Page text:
Looking back, I was an easy mark, a guy with a lot more dollars than sense. For starters, I let my old pal and fellow wag, James Gill of The Times-Picayune, talk me into "investing" $5,000 in an equine syndicate. Our goal was simple: get a bunch of guys to post five grand each, buy a nag, turn it over to a good trainer, and -- voila!
Thanks to the Cinderella tale of Funny Cide, this story has a familiar ring. Unfortunately, our little syndicate -- Razoo Stables -- hasn't exactly followed in the footsteps of the owners of this year's Kentucky Derby and Preakness winner. In fact, we've gone in the opposite direction. Less than a year ago, we had $50,000 in the bank and hopes of claiming a sprinter. Today we have less than $5,000 and a filly with a fractured cannon bone. I don't even know what a cannon bone is, but I know what it costs to fix one. (Turns out I'm not the dumbest member of Razoo Stables -- my fellow "investors" made me the group's treasurer!)
To be fair, Gill has his bona fides as a horseman, having published two books on bloodlines and racecourses. And fellow columnist Ronnie Virgets, another Razooan, has been a fixture at the Fair Grounds since John Henry was cheap claimer.
Then again, time has shown they're no better judges of horseflesh than, say, Charlie DeWitt.
DeWitt, you may recall, is the speaker of the Louisiana House of Representatives who also got into thoroughbred ownership a few years back. But, unlike the pikers in Razoo Stables, he could teach a course on how to do it on the cheap.
Two years ago, Fair Grounds owner Bryan Krantz invited DeWitt and two lobbyists to share ownership in a pair of Krantz nags. For no money down and nothing up-front toward the horses' upkeep, Redneck Racing -- the partnership formed by DeWitt and the lobbyists -- got a 49 percent interest in Noinbetweeners and Voodoo Princess. DeWitt says the venture was "strictly a business deal," but what kind of "business people" give away 49 percent for nothing in return?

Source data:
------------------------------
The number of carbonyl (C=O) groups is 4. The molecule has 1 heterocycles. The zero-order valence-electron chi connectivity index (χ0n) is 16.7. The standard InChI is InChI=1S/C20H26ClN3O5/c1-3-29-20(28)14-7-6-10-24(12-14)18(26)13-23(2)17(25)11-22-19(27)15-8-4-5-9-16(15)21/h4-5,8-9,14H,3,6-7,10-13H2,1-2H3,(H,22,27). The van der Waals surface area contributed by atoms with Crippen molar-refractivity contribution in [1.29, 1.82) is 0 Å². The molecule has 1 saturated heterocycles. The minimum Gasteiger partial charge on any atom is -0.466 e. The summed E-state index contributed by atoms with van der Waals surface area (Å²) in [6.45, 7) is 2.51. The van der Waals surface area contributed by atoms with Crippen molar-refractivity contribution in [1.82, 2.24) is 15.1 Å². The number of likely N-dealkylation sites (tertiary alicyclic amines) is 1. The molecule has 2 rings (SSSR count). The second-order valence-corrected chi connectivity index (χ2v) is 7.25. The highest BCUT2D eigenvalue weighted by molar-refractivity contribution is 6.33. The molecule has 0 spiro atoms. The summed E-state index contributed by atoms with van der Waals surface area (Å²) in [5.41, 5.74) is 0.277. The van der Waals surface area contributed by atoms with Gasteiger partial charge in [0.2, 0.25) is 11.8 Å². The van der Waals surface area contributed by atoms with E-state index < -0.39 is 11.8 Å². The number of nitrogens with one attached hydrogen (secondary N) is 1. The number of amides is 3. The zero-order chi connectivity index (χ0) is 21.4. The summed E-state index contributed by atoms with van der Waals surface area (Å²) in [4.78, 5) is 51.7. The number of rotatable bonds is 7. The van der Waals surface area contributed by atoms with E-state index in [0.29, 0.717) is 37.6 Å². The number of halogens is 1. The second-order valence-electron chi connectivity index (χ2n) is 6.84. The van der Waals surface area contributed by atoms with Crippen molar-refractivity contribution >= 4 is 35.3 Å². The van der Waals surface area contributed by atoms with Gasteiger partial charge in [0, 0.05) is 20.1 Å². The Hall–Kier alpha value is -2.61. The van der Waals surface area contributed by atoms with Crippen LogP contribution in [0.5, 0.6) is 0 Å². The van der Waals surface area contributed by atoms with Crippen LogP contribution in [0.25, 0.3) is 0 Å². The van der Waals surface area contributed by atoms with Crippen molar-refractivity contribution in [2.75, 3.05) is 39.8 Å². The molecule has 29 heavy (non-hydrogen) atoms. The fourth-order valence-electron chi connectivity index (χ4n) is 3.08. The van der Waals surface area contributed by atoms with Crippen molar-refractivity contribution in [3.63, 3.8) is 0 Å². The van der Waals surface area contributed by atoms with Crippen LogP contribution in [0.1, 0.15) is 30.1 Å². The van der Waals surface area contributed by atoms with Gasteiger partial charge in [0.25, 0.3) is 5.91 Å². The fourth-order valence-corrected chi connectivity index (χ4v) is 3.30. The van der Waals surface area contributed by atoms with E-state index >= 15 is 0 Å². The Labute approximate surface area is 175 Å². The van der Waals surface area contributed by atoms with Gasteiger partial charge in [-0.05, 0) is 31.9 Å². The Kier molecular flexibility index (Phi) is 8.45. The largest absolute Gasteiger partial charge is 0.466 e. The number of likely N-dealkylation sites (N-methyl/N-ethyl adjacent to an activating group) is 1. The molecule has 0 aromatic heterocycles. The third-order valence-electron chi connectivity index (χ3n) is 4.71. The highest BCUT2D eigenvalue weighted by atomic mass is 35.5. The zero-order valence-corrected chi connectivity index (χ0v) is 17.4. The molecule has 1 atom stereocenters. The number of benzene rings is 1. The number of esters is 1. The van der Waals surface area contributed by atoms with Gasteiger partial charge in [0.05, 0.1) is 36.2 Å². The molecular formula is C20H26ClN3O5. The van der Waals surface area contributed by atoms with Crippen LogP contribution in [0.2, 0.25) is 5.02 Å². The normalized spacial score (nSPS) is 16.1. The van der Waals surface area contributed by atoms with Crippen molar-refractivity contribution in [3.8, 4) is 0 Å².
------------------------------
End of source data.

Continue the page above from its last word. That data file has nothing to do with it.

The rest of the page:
Purely by coincidence, DeWitt had pushed several pieces of legislation that benefited the Fair Grounds. He helped pass a bill in 1994 that waived the track's video-poker taxes so that its clubhouse and grandstand could be rebuilt after a devastating fire. He also wrote the law that gave the track exclusive rights to take telephone and Internet bets, and he led the push for legislative approval of slot machines at the track.
Krantz and DeWitt assure us that the Speaker's legislative efforts on behalf of the track had nothing to do with the generous terms of their venture. Yeah, right. Is Krantz that slow? Or is DeWitt that shrewd? The Speaker does, after all, hail from a town that gave its name to a champion thoroughbred -- Lecompte.
The deal is an outrage, even by Louisiana standards, and it proves that we still have more horses' asses than horses. But the equine gods have a way of getting even. One of the group's two nags died after its first race (in which it finished out of the money). The other posted an undistinguished record for the Krantz-Redneck venture -- but went on to win more than $100,000 for a subsequent owner.
Which is not to say that DeWitt has been properly punished. A bad return on a sleazy deal is no substitute for justice.
In the meantime, I hope to have an easier time getting out of the house the next time I tell my bride I'm going to see a man about a horse. Who knows? I might return with 49 percent of the next Seabiscuit.